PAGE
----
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Doctoral thesis exploring geomechanical characterization methods

Doctoral thesis exploring geomechanical characterization methods

In his recently published doctoral thesis at the BedrettoLab, Kai Bröker explored geomechanical characterization methods—ranging from mini-frac tests to borehole breakout analysis and hydraulic stimulation experiments—to enhance the understanding of stress measurement in fractured crystalline rock masses. Therewith he shed light on various methods of stress measurements in granitic reservoirs and their implications for hydraulic stimulations. His investigations revealed a complex stress field heterogeneity influenced by natural fractures, fault zones, and tunnel excavation.

Furthermore, his analyses of the hydraulic stimulation experiments suggest hydraulic shearing of pre-existing fractures as a probable reactivation mechanism. The pressure and flow rate datasets and their interpretation will help in the future integration and interpretation of monitoring data for seismicity, strain and pressure as well as in the improvement of numerical models for hydraulic stimulations.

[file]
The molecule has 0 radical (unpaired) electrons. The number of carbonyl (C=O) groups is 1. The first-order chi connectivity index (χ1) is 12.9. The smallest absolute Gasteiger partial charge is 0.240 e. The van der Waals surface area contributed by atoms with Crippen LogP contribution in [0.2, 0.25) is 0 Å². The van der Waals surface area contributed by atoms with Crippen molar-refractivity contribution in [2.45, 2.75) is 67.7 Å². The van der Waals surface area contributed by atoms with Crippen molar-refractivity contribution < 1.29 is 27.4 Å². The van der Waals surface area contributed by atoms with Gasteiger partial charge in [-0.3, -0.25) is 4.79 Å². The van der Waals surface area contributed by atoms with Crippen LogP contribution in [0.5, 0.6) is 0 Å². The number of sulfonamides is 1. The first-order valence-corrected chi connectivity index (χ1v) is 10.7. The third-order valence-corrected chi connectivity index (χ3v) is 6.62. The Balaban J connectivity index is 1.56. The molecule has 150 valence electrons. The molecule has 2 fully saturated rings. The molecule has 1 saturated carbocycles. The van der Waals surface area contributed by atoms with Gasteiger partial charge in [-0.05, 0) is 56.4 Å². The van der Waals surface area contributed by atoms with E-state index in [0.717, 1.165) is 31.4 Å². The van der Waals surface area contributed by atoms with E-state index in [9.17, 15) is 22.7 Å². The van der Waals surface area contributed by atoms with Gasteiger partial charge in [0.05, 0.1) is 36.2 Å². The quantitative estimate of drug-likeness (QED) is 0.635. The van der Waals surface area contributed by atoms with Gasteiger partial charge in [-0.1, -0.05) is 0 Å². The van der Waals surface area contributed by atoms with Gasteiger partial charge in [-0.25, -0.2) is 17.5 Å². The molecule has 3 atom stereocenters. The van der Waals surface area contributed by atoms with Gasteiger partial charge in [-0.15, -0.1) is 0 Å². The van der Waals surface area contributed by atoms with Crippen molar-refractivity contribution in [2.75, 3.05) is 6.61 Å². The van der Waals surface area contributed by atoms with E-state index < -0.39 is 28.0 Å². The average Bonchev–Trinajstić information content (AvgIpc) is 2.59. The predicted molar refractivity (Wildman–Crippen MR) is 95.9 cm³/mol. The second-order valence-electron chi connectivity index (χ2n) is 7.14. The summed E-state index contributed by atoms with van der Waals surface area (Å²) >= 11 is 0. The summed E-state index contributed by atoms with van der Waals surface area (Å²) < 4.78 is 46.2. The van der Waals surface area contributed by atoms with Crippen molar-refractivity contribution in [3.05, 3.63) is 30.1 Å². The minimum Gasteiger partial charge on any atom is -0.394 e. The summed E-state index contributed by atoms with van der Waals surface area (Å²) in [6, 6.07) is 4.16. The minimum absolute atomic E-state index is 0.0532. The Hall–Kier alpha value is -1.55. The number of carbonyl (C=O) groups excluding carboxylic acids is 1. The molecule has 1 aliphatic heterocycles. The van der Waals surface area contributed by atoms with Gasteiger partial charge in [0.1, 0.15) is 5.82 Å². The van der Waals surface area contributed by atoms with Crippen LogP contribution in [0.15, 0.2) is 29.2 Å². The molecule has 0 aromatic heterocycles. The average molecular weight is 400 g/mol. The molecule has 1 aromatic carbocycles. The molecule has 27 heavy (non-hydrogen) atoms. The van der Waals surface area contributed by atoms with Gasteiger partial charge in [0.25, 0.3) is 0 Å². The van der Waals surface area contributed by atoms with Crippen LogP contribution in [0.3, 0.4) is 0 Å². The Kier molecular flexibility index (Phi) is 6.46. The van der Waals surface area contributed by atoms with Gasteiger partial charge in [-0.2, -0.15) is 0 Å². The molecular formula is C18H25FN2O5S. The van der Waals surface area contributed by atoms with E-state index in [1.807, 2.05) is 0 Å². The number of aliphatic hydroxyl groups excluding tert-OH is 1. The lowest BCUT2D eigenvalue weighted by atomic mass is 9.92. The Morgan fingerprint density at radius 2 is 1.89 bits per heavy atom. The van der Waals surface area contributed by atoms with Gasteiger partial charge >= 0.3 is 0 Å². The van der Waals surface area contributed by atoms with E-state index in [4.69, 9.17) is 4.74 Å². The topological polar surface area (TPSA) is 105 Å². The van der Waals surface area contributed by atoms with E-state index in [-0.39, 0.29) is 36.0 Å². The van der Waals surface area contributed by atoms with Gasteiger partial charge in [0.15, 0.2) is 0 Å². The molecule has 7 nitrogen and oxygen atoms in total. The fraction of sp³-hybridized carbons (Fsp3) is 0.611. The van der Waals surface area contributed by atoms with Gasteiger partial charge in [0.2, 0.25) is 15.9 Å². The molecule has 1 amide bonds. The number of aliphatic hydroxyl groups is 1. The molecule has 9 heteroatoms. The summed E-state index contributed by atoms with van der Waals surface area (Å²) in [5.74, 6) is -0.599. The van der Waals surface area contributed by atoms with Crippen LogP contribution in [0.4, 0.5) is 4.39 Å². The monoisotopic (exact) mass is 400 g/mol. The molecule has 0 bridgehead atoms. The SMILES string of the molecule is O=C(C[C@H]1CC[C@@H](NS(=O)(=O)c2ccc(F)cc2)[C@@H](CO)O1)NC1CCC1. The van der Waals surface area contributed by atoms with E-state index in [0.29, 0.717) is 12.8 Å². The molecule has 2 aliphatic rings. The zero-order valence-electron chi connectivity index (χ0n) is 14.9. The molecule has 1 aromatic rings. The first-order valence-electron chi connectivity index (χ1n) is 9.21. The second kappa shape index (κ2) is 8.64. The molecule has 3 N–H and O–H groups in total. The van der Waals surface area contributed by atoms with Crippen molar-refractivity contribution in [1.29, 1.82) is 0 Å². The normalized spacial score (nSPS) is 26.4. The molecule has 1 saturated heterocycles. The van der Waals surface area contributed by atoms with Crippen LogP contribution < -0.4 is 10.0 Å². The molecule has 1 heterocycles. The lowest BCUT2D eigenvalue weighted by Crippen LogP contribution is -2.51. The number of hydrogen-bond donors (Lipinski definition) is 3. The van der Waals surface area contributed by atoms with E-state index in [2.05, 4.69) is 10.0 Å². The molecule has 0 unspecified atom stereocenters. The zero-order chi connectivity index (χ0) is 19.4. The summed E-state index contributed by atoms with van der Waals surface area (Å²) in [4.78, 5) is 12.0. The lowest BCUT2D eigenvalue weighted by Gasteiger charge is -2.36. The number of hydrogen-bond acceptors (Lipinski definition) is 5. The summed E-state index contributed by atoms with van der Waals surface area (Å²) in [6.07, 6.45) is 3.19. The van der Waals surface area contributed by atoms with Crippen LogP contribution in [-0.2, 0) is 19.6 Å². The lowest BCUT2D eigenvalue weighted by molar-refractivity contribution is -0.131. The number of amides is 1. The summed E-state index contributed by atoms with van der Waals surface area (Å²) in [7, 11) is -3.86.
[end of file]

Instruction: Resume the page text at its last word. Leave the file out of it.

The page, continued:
For his doctoral thesis, Kai drew on a wealth of experience that he gained in the BedrettoLab, where he already completed his Master's thesis on “In-situ stress and rock mass characterisation via mini-frac tests at the Bedretto Underground Laboratory”. In addition to his excellent scientific work, Kai has been involved in setting up and developing the BedrettoLab from the very beginning. We, the entire BedrettoLab team congratulate him on his completed doctoral thesis and are happy that he is continuing his work in the BedrettoLab as a postdoctoral researcher at the Center for Hydrogeology and Geothermics at the Université de Neuchâtel.

For more insights, access here the doctoral thesis of Kai with the titel “From stress field heterogeneity to hydraulic stimulation mechanisms: Insights from a hectometer-scale fractured rock mass”.